By contrast, Ubuntu derives its packages from Debian Unstable or Testing. Instead of being organized by testing status, Ubuntu's repositories are organized by other criteria. Main contains software supported by Canonical, Universe software supported by the Ubuntu Community. Restricted contains proprietary drivers, while Multiverse holds software with copyright or legal limitations.
Another major difference is that Debian is much more dedicated to software freedom. By default, it installs only free software, and its installer even goes so far as to offer a kernel free of proprietary firmware. If you want nonfree software, you have add the Contrib and Nonfree sections to each repository.
By contrast, the distinction between free and proprietary is much less clear in Ubuntu. While Debian discourages the use of proprietary software (although allowing users to make their own choice), Ubuntu encourages users to install proprietary software in order to have a computing experience comparable to that on any commercial operating system. You can get the same experience on Debian if you are willing to work, but Debian makes clearer that you do so at the expensive of software freedom.
For users who may become involved with developing, Debian's and Ubuntu's communities may also be a factor in their choice.
Debian is famous -- even infamous -- for discussing everything in great detail. Especially contentious issues can even go to a general vote.
In recent years, Debian appeared to mellow, but the discussion can still sometimes become a free-for-all. In the past, Debian has been described as a hostile environment for women, and, just recently, the debate on replacing init with systemd became so intense that a couple of veteran developers resigned rather endure abuse.
At the same time, Debian is a meritocratic democracy, with all official maintainers voting on the Debian Leader and other issues. Although appointed positions can sometimes be a source of power, in general Debian officials lead more by suggestion and diplomacy than direct command.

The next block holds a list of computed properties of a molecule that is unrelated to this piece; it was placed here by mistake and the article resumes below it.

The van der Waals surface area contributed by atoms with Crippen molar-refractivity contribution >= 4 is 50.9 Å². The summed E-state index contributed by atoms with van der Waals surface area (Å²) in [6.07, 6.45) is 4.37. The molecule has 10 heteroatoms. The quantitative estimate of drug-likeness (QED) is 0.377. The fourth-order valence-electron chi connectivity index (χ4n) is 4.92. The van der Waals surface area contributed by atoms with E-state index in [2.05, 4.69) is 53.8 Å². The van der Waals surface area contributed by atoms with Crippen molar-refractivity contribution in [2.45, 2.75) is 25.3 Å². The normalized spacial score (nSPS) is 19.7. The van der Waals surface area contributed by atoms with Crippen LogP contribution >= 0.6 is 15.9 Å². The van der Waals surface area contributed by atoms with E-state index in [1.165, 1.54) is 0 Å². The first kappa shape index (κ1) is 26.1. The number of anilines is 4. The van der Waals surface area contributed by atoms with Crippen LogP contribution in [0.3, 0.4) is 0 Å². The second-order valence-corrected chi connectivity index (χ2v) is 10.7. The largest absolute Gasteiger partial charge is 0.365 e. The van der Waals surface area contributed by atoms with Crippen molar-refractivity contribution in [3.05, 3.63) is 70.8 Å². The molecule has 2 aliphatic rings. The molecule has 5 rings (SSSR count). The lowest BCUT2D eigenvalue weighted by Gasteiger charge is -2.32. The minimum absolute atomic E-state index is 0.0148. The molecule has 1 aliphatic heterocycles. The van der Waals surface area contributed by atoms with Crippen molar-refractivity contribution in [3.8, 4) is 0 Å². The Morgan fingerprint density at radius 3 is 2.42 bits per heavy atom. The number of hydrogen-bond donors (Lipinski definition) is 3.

Ubuntu contrasts with Debian in that it has a Code of Conduct for community interaction. Until recently, Ubuntu's community manager was Jono Bacon, who literally wrote the book on The Art of Community, and made considerable effort at conflict resolution. In addition, a Community Council and Technical Board is partly elected every year.
However, this democratic appearance is not quite what it appears. Ubuntu's founder, Mark Shuttleworth, sits on both governing boards permanently, and casts the deciding vote. Shuttleworth -- and, at times, his Canonical representatives -- also have veto power over the community, which in the past has caused several user revolts.
Beginner or expert? Platform support? Ease of use or control? Unity or GNOME? Cutting edge or stability? Free or proprietary? Outspoken but democratic, or polite or controlled? As you can see, choosing between Debian and Ubuntu comes down to what is important to you.
Before you choose one distribution over the other, I suggest that you decide where you stand on all these dichotomies. Or perhaps some of these divisions is more important to you than the others.
However, no matter how you decide, you can hardly go too far wrong. For all their differences, Debian and Ubuntu did not become the leading distributions in free software by chance. Their joint dominance suggests that either is a valid choice, so long as you understand your priorities.